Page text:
I will not review Stephen B. Shepard’s fascinating memoir Deadlines and Disruption: My Turbulent Path from Print to Digital mainly because I do not know enough about journalism or the revolution that has transformed how we receive information since the advent of the digital age to be able to do so. Nevertheless, I recommend Steve’s book not only because he is a friend (I receive no kick-backs for this recommendation – just the pleasure in knowing that some of you might buy this book and gain in wisdom, as did I in having read it), but also because Steve is positioned as few people are in America to reflect authoritatively on what has happened in the past 40 years in print and digital media.
The Editor in-Chief of Business Week Magazine from 1984 to 2004 and the founding Dean of the Graduate School of Journalism at City College of New York (CUNY) since 2005, Steve has done and seen it all. He reviews not only some of the top stories during his tenure at Business Week, but reflects intelligently on what is now happening in news and media.
The following are reviews of his book by people who do, in fact, understand Steve’s world, and they speak for themselves:
A Top Editor's Take on the State of Journalism Today and His Prescient Forecast of Its Future
'This is a personal and insightful book about one of the most important questions of our time: how will journalism make the transition to the digital age? Steve Shepard made that leap bravely when he went from being a great magazine editor to the first dean of the City University of New York journalism school. His tale is filled with great lessons for us all.'
'Walter Isaacson, bestselling author of Steve Jobs
"This is two compelling books in one: Shepard's story of his life in print journalism, and a clearheaded look at the way journalism is evolving due to electronic media, social networking, and the ability of anyone with a computer and an opinion to make him- or herself heard."
More About The Book - A composite of comments by others
'My personal passage is, in many ways, a microcosm of the larger struggle within the journalism profession to come to terms with the digital reckoning. Will the new technologies enhance journalism . . . or water it down for audiences with diminished attention spans? What new business models will emerge to sustain quality journalism?'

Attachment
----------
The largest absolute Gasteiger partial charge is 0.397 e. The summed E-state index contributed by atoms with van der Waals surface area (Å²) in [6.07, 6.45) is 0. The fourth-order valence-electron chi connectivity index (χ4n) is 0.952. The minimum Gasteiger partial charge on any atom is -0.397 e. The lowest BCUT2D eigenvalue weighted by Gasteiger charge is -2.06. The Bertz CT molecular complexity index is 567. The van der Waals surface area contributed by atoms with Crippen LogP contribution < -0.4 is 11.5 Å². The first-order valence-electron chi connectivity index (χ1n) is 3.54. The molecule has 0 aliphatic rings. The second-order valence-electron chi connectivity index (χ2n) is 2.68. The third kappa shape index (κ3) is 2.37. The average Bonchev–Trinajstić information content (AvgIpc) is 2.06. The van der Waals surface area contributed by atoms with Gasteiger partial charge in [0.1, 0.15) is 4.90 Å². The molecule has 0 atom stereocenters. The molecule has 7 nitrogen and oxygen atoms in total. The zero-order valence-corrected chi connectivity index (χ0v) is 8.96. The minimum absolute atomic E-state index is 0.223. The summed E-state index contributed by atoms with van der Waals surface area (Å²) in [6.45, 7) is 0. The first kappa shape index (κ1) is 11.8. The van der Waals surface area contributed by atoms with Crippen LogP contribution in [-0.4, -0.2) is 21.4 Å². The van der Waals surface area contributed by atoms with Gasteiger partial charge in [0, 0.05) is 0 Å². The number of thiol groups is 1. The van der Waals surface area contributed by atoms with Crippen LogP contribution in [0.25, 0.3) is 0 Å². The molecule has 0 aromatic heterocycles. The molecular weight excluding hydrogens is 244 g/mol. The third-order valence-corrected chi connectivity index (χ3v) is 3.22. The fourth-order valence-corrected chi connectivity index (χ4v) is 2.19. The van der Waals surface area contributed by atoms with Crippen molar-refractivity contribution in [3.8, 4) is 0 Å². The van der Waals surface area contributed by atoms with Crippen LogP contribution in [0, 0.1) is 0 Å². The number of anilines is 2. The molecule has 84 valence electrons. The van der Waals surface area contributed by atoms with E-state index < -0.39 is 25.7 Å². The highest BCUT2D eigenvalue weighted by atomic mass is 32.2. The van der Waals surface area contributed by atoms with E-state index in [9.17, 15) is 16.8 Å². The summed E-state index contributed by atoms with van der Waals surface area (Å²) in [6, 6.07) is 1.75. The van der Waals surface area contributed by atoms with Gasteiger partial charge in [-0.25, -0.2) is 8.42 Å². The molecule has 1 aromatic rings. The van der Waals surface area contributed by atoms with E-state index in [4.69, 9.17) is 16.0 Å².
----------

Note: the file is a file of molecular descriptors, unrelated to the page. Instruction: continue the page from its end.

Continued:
Stephen B. Shepard … helped transform [Business Week Magazine] into one of the most respected voices of its time. But after his departure, he saw it collapse - another victim of the digital age.
In Deadlines and Disruption, Shepard recounts his five decades in journalism - a time of radical transformations in the way news is developed, delivered, and consumed. Raised in the Bronx, Shepard graduated from City College and Columbia, joined Business Week as a reporter, and rose to the top editorial post. He has closed the circle by returning to the university that spawned him, founding the Graduate School of Journalism at the City University of New York.
In the digital age, anyone can be a journalist. Opinion pieces are replacing original reporting as the coin of the realm. And an entire generation is relying on Facebook friends and Twitter feeds to tell them what to read.
Is this the beginning of an irreversible slide into third-rate journalism? Or the start of a better world of interactive, multimedia journalism? Will the news industry live up to its responsibility to forge a well-informed public?
Shepard tackles all the tough questions facing journalists, the news industry, and, indeed, anyone who understands the importance of a well-informed public in a healthy democracy.
The story of Shepard's career is the story of the news industry - and in Deadlines and Disruption, he provides peerless insight into one of the most critical issues of our time.
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